Council help seen as key to yacht race plans

Richard King.
Richard King.
Financial support from Environment Southland for a planned Auckland to Bluff international yacht race is critical to the event, Invercargill City Council chief executive Richard King says.

Invercargill Mayor Tim Shadbolt and Mr King, who spoke to regional councillors at an annual plan hearing yesterday, have asked Environment Southland to set aside $180,000 in its 2013-14 annual plan to pay for moorings and infrastructure at Bluff.

The A2B race is expected to involve up to 30 ocean-going yachts and is scheduled to begin in Auckland on Waitangi Day next year.

It has a budget of $1.55 million. The Government last year announced a grant of $440,000 because of the race's economic development potential.

Mr King revealed yesterday that money was conditional on $380,000 being raised from Southland. So far, the city council had contributed $100,000 and the Community Trust of Southland $50,000, and an application had been made to the Invercargill Licensing Trust Foundation for $50,000, he said.

He also revealed the deadline for confirming the Southland contribution passed on February 1. After yesterday's meeting, he said ''people had been patient'' and no new deadline for confirmation had been set.

''Environment Southland support is critical,'' Mr King told councillors.

''If we don't get it we will have to look at Plan B, whatever that is. If we lose the Government money we won't get it again.''

Environment Southland has said funding sports events is not a core function.

Cr Roly Currie asked what the $180,000 would be spent on.

Mr King said he did not know the exact details as they were being handled by others, but knew it would be for moorings and for infrastructure such as water connections, sewage disposal, and showers and toilets for crews.

Mr Shadbolt said an inflatable mooring system called a ''German sausage'' had been mentioned which could be inflated when needed and stored until a future date.

Next year's race was a ''trial race'', Mr Shadbolt said, and it could be the race was held every second or third year after that.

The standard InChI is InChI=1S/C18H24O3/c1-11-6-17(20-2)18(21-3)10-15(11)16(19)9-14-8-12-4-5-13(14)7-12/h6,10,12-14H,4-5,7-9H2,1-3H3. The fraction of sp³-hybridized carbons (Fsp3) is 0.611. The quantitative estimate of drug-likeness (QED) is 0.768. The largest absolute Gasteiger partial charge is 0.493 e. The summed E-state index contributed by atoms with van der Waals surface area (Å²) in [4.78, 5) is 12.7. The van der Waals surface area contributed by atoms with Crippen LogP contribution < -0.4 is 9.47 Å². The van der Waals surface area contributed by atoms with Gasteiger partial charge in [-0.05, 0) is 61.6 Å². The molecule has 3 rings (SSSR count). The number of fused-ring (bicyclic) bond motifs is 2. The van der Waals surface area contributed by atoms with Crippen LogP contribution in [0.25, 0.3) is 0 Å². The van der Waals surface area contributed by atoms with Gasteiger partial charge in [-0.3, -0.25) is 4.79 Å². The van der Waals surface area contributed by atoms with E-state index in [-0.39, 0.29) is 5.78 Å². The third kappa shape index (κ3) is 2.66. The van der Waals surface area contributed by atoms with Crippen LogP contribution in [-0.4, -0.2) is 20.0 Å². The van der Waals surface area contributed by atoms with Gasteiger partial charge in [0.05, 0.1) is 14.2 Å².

Cr Maurice Rodway said Environment Southland's ratepayers were largely also city council ratepayers and asked why the city council did not budget the $180,000 from its ratepayers.

Mr King said the city council was approaching Environment Southland because it was the major shareholder in South Port, at Bluff. Mr Shadbolt said because both councils would benefit from the race, it was appropriate both should contribute.

Mr King said Environment Southland's support was ''not to fund a rich man's yacht race'' but to promote economic activity in Southland.

Bluff and the wider Southland province would benefit from the presence of the yachts and their supporters, and from race spectators and television coverage, just as Hobart benefited from the Sydney to Hobart yacht race.

Benchmarking the A2B race against the Sydney to Hobart race it was calculated the A2B would generate $18.23 million of ''new money'' for Southland over 10 years, he said.

Add a Comment



Our journalists are your neighbours

We are the South's eyes and ears in crucial council meetings, at court hearings, on the sidelines of sporting events and on the frontline of breaking news.

As our region faces uncharted waters in the wake of a global pandemic, Otago Daily Times continues to bring you local stories that matter.

We employ local journalists and photographers to tell your stories, as other outlets cut local coverage in favour of stories told out of Auckland, Wellington and Christchurch.

You can help us continue to bring you local news you can trust by becoming a supporter.

Become a Supporter